“Sometimes the most important thing in a whole day is the rest we take between two deep breaths.”

– Etty Hillesum

Effort: Breaking cycles can be fun. Creating new habits can also be fun. Life can be so much fun. The relationship we have with ourselves is the most important relationship we will ever have. Embracing a self-care journey is going to feel awkward but we created a fun 30-day Self-Care Challenge to help you navigate the month. Can you make a daily commitment to something? If yes, check out our Self-Care Challenge.

“Small hinges swing big doors.”

– W Clement Stone

Consistency: Thirty days might seem like a very long time. Our challenge was created to make it fun, reflective and easy to execute. The secret ingredient to living our best life is consistency. Can you commit to something for 30 days? If yes, check out our Self-Care Challenge.

30-day Self-Care Challenge

Stage 1: Prep (complete the sentence)

Day 1: I define self-care as:

Day 2: Having a consistent self-care practice would make me feel __________ about myself.

Day 3: Reflecting on my current life, the habits/decisions/people; Doing _____________ makes me feel bad about myself. Doing _______________ makes me feel good about myself.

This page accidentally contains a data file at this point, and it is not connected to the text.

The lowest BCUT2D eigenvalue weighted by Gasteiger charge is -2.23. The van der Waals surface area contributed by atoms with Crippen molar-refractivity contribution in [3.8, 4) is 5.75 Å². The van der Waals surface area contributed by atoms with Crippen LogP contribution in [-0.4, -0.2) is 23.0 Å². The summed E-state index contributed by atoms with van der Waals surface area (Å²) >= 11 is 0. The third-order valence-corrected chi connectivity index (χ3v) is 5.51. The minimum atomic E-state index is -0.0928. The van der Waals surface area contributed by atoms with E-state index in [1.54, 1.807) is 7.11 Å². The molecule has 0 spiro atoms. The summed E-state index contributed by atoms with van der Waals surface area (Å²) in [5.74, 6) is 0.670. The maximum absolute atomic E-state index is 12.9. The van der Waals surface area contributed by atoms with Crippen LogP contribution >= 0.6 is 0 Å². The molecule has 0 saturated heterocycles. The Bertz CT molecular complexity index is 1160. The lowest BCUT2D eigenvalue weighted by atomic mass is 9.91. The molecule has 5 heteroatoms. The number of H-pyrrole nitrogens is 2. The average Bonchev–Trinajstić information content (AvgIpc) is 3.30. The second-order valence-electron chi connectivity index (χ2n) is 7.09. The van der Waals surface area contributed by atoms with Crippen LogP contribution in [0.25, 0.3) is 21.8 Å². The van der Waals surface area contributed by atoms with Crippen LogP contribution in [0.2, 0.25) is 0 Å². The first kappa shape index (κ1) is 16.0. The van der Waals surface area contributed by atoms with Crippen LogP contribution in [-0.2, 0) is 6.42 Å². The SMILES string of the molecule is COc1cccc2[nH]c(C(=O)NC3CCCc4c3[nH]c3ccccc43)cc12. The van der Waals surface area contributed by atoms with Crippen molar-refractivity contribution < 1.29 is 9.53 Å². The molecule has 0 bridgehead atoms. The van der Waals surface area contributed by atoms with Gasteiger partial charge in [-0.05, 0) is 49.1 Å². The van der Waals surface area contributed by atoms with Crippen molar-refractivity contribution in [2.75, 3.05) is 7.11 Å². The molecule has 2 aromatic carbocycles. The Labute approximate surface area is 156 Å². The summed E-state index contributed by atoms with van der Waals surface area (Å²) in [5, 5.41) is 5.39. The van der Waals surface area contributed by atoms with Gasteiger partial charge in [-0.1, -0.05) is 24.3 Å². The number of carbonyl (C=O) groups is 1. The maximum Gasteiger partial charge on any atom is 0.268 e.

Day 4: Look in the mirror and declare: I AM WORTHY OF THE SAME LOVE I GIVE TO OTHERS.

Stage 2: Say NO

Day 5 – 14: Each day, for 10 days, I will say NO to one thing that makes me feel bad about myself. Need help? Here are 50 ways to say NO.

Day 15: I feel ________________ about saying NO.

Stage 3: Say YES

Day 16-25: Each day, for 10 days, I will say YES to one thing that makes me feel good about myself. Need help? My self-care secret: play my favorite song on repeat until I feel those good vibes flowing. Sometimes, my self-care say YES moment is simply me dedicating a song to myself, on repeat. Otherwise, feel free to check out this list from Tiny Buddha.